Charles Parker writes: —
'Denton has mightily the air of an ant-hill;
a vast many black animals forever busy on
my concerns there.' (Mrs Montague. 18th Century Coalowner.)
The image of the miner as a black animal, dies hard. Attica two thousand years ago or County Durham yesterday, we insistently people the Nether regions with monsters, and then, extending the monster to the man, condemn him accordingly, whether it be to Tartarus of the Greeks or the Victorians' vision of Hell. It conveniently quietens the conscience to so identify blackness with sin and poverty with error, leaving us free to enjoy a nice coal fire and all the fruits of Industry without worrying too much about the way the coal is won, or the conditions of the men who win it.
Thus men who, in their working lives face entombment, suffocation, mutilation as everyday dangers, are also expected to face social insult for doing so: an explosive contradiction!
'That is the reason why miners are so militant in their own cause — they've been taught it from the cradle. I was taught at a very early age that it was like hitting out with the hammer of hate on the anvil of bitterness …
(John Williams, Banwen, 1961)
When Ewan MacColl, Peggy Seeger and I began in the Spring of 1961, to record miners like John Williams for a Radio Ballad on the industry, we already had a shrewd idea that the men we'd be meeting would conform to our preconceptions even less than the herring fishermen, navvies, and railwaymen had done previously. Tough, forthright, politically aware, this we expected; but to find men — and women — so strongly imbued with a sense of history, of a long struggle shared, and above all who could talk brilliantly, and with an overwhelming sense of their real importance as human beings — this was a revelation. To be treated as an equal by such people was, we began to feel, an honour and a responsibility not lightly to be held.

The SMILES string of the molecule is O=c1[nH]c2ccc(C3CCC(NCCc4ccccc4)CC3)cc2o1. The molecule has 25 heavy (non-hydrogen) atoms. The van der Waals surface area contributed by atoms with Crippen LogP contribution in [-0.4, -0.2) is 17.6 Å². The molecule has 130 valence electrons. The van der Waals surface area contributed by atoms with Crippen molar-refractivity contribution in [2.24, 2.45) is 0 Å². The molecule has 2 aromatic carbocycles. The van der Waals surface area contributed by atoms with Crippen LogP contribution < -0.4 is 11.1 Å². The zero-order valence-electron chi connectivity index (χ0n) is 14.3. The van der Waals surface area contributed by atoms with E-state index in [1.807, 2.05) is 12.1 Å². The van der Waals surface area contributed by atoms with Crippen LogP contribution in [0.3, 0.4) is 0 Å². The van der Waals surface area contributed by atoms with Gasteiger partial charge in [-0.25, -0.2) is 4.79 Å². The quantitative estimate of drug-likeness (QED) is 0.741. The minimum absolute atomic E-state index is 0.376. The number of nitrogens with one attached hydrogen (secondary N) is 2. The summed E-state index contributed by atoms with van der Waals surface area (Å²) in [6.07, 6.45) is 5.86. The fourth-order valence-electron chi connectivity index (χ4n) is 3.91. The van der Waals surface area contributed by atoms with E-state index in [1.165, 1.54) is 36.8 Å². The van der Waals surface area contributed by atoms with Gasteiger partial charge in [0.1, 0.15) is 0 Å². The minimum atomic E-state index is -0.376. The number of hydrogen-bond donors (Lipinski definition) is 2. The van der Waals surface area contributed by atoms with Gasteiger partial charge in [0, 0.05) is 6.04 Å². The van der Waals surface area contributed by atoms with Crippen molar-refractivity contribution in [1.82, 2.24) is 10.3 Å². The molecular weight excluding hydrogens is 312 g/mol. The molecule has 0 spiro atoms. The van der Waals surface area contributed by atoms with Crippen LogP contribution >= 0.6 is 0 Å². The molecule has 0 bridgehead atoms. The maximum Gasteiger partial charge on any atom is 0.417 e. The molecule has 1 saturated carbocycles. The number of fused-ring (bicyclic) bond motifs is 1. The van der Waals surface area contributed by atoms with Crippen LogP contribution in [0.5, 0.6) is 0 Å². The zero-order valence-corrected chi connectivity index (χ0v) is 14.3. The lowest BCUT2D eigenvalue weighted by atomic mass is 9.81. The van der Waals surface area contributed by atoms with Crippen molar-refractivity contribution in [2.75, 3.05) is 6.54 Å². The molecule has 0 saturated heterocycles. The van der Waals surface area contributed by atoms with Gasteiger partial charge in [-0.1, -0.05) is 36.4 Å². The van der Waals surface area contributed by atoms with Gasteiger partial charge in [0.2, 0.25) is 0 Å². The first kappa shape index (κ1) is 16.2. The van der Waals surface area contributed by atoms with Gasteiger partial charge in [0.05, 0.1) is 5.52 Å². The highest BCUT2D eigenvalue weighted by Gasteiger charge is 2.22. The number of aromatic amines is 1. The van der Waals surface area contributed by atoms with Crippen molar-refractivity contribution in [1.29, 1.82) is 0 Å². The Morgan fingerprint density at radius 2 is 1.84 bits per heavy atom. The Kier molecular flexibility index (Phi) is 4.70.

And when we went down the pits ourselves and saw the miner at his work, these feelings deepened in us: in the Adventure pit for example at Houghton-le-Spring, Co. Durham, an ancient drift mine which it seems dates back to the roaring days of the 17th Century. There we stumbled and crawled mile after mile through black, stinking water to reach the workings — to see suddenly a putter loom up with his pony and loaded tram. Almost naked he was and black, and uttering the near animal noises of a man in the grip of extreme frustration and discomfort as he conjured his pony along a distorted roadway; this fantastic figure, coming along in the weird old mine …
' … and when you see that, you suddenly feel a sense of identity, not only with him, but with all time — right through history; when you read Thucydides and the revolt of the salt miners … you're suddenly brought back to the time of the bell pits … and little kids working … the whole thing builds up inside you and you feel — this is what we've got to say! And yet in spite of this, these men remain models of what a human being should be … ' (Ewan MacColl).
Or the awesome sounds of high speed haulage at a modern pit — like the Theresa shaft at Dawdon Colliery where the whip crack of the wire ropes makes them sound like steel sinews, and the hydraulic rams hiss like the pent up breath of Titans. It quickly became apparent to us, that the only way to deal adequately with the miner was to make him an epic figure; a daunting prospect, until we realised that the men were themselves giving us the means to do just this. Wherever we went, we heard stories — we recorded some 90 miners* tales almost incidently! — tales to shock any surface dweller in their savage humour, especially on the subject of death; and among these talcs we began to discern a figure of the archetypal miner, the Big Hewer. Born of the hand-hewing days, when every pit had its ace collier famed for prodigious output, he'd passed with mechanization into myth, to become the collective expression of the miners' pride in his work and his true place in society. In the North East he was called variously Towers or Temple or Tempest or Torr — names always of heroic stature to match the stories of his superhuman strength.